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VOICES OF ALLIES

Being an ally to Jews combines heart and mind. It stretches me to be my best and biggest self, to go beyond where my own unhealed hurts and oppression would leave me small and timid.

I was born into and live in a world where Jews are the “other.” In oppressive societies, where there is a “them” and an “us,” “divide and rule” keeps oppression in place. Anti-Semitism is one of these mechanisms. Gentiles worldwide seem to have agreed with our surrounding cultures to practice anti-Semitism. We are taught to hate and blame Jews for the ills in our lives and to betray them time and time again—rather than stand shoulder to shoulder with them against their isolation and their being targeted. Anti-Semitism opens the way for all other oppressions to operate. It has accurately been called “the longest hatred” and “hatred without a cause.”

It is crucial for my humanity and integrity as a Black woman that I face all the places where I am too scared to stand against attacks on Jews, or where I give in to the pull to participate in anti-Semitic actions myself. I cannot be a bystander when Jews are being targeted. This means I need to fully understand the ways that Jews have been and continue to be mistreated. It means that no matter how I am oppressed, I must reach for my biggest self and not compromise my humanity. Being an ally to Jews is, in the end, about my own liberation.

I want all people to join me in ending anti-Semitism. We first need to challenge the oppressions that separate us from each other as Gentiles. I am a person targeted by racism, a Black woman born and raised in a British colony and a Protestant Christian. I must face my fears for my own safety, where my vulnerability to racism keeps me from joining with white people to end anti-Semitism. I have to tackle the racism aimed at me and also build solidarity with, unite with, and work together with white Gentiles.

We allies to Jews must support both Israel and Palestine, while meticulously picking our way through a tangle of rights and wrongs. As someone born and raised in a colony, I must resist seeing Israel as primarily a colonizer, and also resist siding with a Palestinian position that denies Israel’s right to exist. As I support Israel, I must also condemn racism within Israel and the targeting of Palestinians.

Some right-leaning forces use false accusations of anti-Semitism to derail progressive movements, and I must challenge these, too. To successfully challenge anti-Semitism, I have to stretch all of myself.

Jews and Allies United to End Anti-Semitism is about more than ending the oppression of Jews. It is a launching point for making changes and building the just world we long for. It is a launching point for me.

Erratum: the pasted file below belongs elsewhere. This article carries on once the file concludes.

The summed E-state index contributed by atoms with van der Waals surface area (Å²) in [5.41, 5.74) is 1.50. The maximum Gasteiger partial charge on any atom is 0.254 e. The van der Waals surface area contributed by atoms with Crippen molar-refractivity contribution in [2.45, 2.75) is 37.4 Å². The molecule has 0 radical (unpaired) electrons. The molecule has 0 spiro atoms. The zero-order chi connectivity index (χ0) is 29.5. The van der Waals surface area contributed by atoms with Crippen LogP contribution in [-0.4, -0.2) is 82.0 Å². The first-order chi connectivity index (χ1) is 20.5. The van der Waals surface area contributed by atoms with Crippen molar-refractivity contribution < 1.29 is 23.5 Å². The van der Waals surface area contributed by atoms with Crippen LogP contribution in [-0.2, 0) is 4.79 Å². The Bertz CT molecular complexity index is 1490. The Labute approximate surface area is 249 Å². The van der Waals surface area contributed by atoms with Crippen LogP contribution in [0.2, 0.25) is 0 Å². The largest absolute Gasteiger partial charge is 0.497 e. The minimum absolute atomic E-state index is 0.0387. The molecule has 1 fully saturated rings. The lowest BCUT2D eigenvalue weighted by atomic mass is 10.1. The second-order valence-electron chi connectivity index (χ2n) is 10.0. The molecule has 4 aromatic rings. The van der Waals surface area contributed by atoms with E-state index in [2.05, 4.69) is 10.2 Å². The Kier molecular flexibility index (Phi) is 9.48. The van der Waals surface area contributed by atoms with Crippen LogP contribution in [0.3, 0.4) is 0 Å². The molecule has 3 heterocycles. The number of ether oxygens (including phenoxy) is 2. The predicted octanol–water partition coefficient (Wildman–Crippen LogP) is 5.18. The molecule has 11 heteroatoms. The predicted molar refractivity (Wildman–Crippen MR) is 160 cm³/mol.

“United” is our key word and our key challenge. This project has deep meaning for all humanity.

London, England

I will feel safer in the world, and the world will be safer and more just, when we have eliminated anti-Semitism. I do not want anyone or any group to be targeted by hate or targeted for destruction because of their identity. As an African-heritage woman I have been told lies and fed misinformation about Jews. I did not choose to have this in my mind, but it is there. Ending anti-Semitism means getting to know Jews for myself and not believing what I was told about them. I can deepen my relationships with the Jews I already know and can put myself out to learn about the history and experiences of the Jewish people. Ending anti-Semitism means I can’t wait for someone else to end it—I am the “someone else” who can stand up against, interrupt, challenge, and end anti-Semitism.

London, England

This work gives me, a white Protestant ally, access to parts of myself that I didn’t even realize were limited. I’m gaining a much better understanding of the extent to which I have been conditioned to blame myself and others, and how blame is a distraction that keeps us from exercising our authentic power. Ending blame is key to ending the mechanism of anti-Semitism and addressing the true source of economic injustice and inequality.

Western Massachusetts, USA

My German-American Catholic family were good people—who at the same time benefited directly from anti-Semitism. The oppression that we acted out at Jews was also acted out within our family. I have long wanted a way to end the divisions and confusion that anti-Semitism inflicted on my family and on our society. Therefore, for me, working with Jews and Allies United to End Anti-Semitism is a precious opportunity. I can build deep connections and work closely with Jews. Together we can build a movement and end this historic genocide and ongoing oppression, as well as heal our own harshest and deepest hurts as allies.

Oakland, California, USA

I have worked to be a visible, active, knowledgeable, caring ally to Jews since the early 1980s. As an African-heritage woman, I find this project to be a perfect vehicle for continuing this work. I am pleased that the project is so public. I believe Jewish liberation is key to the liberation of all oppressed people.

Milwaukie, Oregon, USA

Being a part of the Jews and Allies United to End Anti-Semitism project is central to my life. It is a gift to work together with Jews and other allies to bring an end to anti-Jewish oppression. It is a direct way to face my horror at the genocide inflicted on Jews by my German Gentile people—my father immigrated from Germany to the United States in 1923. I can deal directly with my feelings of guilt and shame and act to prevent the Holocaust from happening again.

Frostburg, Maryland, USA